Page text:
Well, that was the real trick. It’s hard to wrap your mind around it at the beginning, because that’s where you really rely on one another. It comes down to George’s direction and the mountain of research that I have done. They’re all telling me “this is how he was” and “this is how he spoke,” and you have to balance that by having a safety net of making sure I don’t go too far, but also allow me to have the freedom to really explore this character. It is not only a big responsibility, because you don’t want to work outside the boundaries of authenticity, but you also have an obligation to the production insurance with liabilities, if it’s inaccurate. You’re certainly walking a fine line, and that’s where Kevin and George were so fantastic to work with. You really have to rely on one another to make sure it is factual.
Can you think of any scenes or moments where things maybe went too far or where you were told to take it down a notch?
No, and that’s sort of what I mean. The story is so much stranger than fiction. It’s such a bizarre and lurid and comedic odyssey that these two go on together. Like I said, that was all injected in the script because of the factual reporting that is there for everyone to read. The monologues that are used in the film are word for word taken from their exchanges. It certainly gave us some pretty interesting material to work with.
Did they also really quote movies? It makes them out to be sort of delusional, thinking they’re stars.
Exactly [Laughs]. That was enjoyable because that was something Jack had told Kevin when they met in prison. Jack was very, very entertaining and did a lot of impressions. You come to find out that he was a Hollywood producer before he got into lobbying, and he produced a Dolph Lungren film, Red Scorpion. He really liked to name drop and live in that life of his alter ego. That was really enjoyable to watch Kevin play Jack because of some of those moments. He’s such an incredible impersonator. He just kept the film set alive and full of life.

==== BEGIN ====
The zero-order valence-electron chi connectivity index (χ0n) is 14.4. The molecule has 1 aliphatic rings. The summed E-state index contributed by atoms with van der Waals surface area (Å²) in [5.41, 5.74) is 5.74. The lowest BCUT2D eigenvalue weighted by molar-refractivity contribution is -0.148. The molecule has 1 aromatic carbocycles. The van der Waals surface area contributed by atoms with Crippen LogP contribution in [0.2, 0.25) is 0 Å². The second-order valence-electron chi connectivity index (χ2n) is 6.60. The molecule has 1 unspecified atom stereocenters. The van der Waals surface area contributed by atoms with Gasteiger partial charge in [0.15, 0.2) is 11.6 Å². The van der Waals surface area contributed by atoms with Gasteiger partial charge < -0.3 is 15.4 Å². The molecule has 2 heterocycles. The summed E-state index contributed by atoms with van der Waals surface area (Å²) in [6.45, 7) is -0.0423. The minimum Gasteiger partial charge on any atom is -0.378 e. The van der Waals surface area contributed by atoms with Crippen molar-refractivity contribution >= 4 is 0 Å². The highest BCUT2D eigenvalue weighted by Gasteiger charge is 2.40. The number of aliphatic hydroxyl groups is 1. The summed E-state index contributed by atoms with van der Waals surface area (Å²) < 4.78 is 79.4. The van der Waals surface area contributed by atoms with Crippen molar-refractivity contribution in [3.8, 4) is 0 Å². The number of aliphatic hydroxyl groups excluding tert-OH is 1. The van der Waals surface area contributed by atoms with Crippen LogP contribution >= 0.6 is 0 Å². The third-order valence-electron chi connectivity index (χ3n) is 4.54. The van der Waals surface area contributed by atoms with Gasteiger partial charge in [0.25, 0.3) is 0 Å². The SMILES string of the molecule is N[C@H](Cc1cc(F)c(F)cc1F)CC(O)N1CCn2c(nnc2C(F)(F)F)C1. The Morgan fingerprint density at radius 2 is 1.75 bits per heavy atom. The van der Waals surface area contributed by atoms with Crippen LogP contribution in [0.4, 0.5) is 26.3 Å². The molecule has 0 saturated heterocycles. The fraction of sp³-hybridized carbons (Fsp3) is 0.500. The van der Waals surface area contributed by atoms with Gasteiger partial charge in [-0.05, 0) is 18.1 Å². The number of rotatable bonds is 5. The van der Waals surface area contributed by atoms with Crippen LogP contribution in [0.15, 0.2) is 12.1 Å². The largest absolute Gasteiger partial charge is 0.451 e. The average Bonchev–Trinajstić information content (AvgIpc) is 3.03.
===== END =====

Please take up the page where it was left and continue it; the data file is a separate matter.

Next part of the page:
Them quoting movies also make them out to be sort of nerds, which makes them a bit more sympathetic.
[Laughs] Yeah, that’s right. You’re absolutely right, though. There is something very sympathetic about them, and that was what was so interesting and challenging about trying to portray.
I know I’m going to get wrapped up soon, so I have to ask: Are you still working with Terrence Malick?
I finished that. It was one of the most extraordinary experiences of my career, and that’s saying something. I’ve worked with some really tremendous filmmakers, and that was one of the most unique experiences I have ever had. I cant say a lot about it because he’s quite private, so I wont go into detail. It was an absolute joy. I can’t wait to talk about it.
Did you see The Tree of Life trailer yet?
No, I haven’t. How was it?
You can’t tell what it’s really about, but it looks incredible.
Wow, that’s cool. I’ve heard a lot about it. I spoke with Terrence and the producers that were on it, and it does sound really incredible.
I’ve spoken with a few people that have worked with him before, and actors always describe it as a pretty poetic experience.
I couldn’t agree more. I think, it’s much like floating down a river: you just have to let go, because it is a very free, loose, poetic and very interpretive style that he has. You know, quite often things changed in the spur of the moment. Quite often you have to be able let go and go with it. If you fight it, you’re just dead in the water. If you’re from a much more structured and formal theatrical background where you have your script and no deviating from the blueprint, then you’re in trouble [Laughs].
I talked to Elias Koteas a while ago; he said Malick basically wants you to show your soul on film.
I absolutely agree. One of things Malick did say to me is, “If what you’re saying doesn’t intersect with what is in your own heart, saying nothing will not be held against you.” To me, that was like getting a love letter. It was such a beautiful thing to be told. From my perspective, I’ve always admired filmmakers that put a lot of trust in their artists and actors, and respect their intuition and their ability with revising the dialog if you don’t find an honesty and authenticity to it. That’s the way he was. He didn’t want you to say anything that wasn’t absolutely pure.
Casino Jack is now in theaters.